“4. The fourth counterfeit оf sanctification is restraining grace, when men forbear vice, though they do not hate it. This may be the sinner’s motto, ‘Fain I would, but I dare not.’ The dog hath a mind to the bone, but is afraid of the cudgel; so men have a mind to lust, but conscience stands as the angel, with a flaming sword, and affrights: they have a mind to revenge, but the fear of hell is a curb-bit to check them. There is no change of heart; sin is curbed, but not cured. A lion may be in chains, but is a lion still.
5. The fifth counterfeit of sanctification is common grace, which is a slight, transient work of the Spirit, but does not amount to conversion. There is some light in the judgment, but it is not humbling; some checks in the conscience, but they are not awakening. This looks like sanctification, but is not. Men have convictions wrought in them, but they break loose from them again, like the deer, which, being shot, shakes out the arrow. After conviction, men go into the house of mirth, take the harp to drive away the spirit of sadness, and so all dies and comes to nothing” (Thomas Watson, A Body of Divinity (Banner of Truth, 2000), p. 244).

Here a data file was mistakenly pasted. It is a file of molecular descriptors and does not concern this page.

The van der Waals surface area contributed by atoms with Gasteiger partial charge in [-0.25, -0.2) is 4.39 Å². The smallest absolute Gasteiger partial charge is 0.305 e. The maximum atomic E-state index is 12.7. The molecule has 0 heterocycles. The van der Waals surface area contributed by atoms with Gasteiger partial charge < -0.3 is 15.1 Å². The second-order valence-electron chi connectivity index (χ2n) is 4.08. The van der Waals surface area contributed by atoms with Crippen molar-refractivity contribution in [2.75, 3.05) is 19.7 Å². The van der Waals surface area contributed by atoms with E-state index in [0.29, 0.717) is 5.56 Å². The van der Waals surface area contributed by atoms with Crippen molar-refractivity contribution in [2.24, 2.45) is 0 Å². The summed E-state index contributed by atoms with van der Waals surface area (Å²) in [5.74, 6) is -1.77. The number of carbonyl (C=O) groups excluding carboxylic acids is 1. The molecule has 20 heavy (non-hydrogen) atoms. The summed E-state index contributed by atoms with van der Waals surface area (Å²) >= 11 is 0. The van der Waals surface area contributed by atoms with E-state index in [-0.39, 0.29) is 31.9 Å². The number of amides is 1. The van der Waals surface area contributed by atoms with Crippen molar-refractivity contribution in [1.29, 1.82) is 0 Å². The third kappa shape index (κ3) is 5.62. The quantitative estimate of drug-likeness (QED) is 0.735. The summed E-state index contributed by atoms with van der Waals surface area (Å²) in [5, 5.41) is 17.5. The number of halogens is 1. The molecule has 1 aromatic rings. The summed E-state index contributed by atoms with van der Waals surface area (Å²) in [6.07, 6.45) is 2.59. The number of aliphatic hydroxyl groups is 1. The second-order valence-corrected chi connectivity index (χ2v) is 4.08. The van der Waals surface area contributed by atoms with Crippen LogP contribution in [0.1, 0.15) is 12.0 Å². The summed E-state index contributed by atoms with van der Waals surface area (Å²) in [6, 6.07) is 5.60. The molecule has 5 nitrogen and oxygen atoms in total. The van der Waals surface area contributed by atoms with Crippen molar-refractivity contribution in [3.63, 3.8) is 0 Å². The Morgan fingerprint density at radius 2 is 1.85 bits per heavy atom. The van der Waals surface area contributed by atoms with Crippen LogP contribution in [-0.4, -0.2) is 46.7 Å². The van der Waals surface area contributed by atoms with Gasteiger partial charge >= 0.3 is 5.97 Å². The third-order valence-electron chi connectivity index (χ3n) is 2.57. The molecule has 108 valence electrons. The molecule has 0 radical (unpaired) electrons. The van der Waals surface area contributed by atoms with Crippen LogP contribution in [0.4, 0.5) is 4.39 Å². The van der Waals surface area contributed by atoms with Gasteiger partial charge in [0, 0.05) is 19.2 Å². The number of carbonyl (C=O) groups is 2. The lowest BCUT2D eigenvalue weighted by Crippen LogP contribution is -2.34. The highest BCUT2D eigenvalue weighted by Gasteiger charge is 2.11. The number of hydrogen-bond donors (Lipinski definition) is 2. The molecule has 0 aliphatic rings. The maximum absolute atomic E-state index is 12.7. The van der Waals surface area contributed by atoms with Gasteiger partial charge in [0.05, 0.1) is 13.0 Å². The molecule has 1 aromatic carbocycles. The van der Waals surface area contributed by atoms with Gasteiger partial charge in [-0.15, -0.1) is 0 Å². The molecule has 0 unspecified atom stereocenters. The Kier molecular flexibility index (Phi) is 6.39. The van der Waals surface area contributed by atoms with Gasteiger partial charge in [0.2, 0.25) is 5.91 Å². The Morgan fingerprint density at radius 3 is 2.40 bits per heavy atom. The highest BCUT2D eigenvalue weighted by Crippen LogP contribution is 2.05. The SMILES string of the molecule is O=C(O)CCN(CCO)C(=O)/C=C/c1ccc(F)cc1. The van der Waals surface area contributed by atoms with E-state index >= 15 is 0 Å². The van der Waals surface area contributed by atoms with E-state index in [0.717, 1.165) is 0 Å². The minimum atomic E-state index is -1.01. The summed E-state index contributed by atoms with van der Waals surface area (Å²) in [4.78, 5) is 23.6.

C.H. Spurgeon — a God-hater of popular consumption — writes the following about Thomas Watson’s “principle work” (included in the aforecited edition of A Body of Divinity):
“But his principle work was a body of divinity, in one hundred and seventy-six sermons, upon the Assembly’s Catechism, which did not appear until after his death. It was published in one volume folio, in 1692, and accompanied with a portrait of the author, by Sturt; together with a recommendatory preface by the Rev William Lorimer, and the attestation of twenty-five other ministers of principal note in that day. For many a year this volume continued to train the common people in theology, and it may still be found very commonly in the cottages of the Scottish peasantry” (Brief Memoir Of Thomas Watson: Compiled by C.H. Spurgeon, xi).
Here are two important correctives to Watson’s wicked comments concerning “common grace,” “restraining grace,” “conviction,” and “conversion” in the context of what he termed, “counterfeit sanctification”: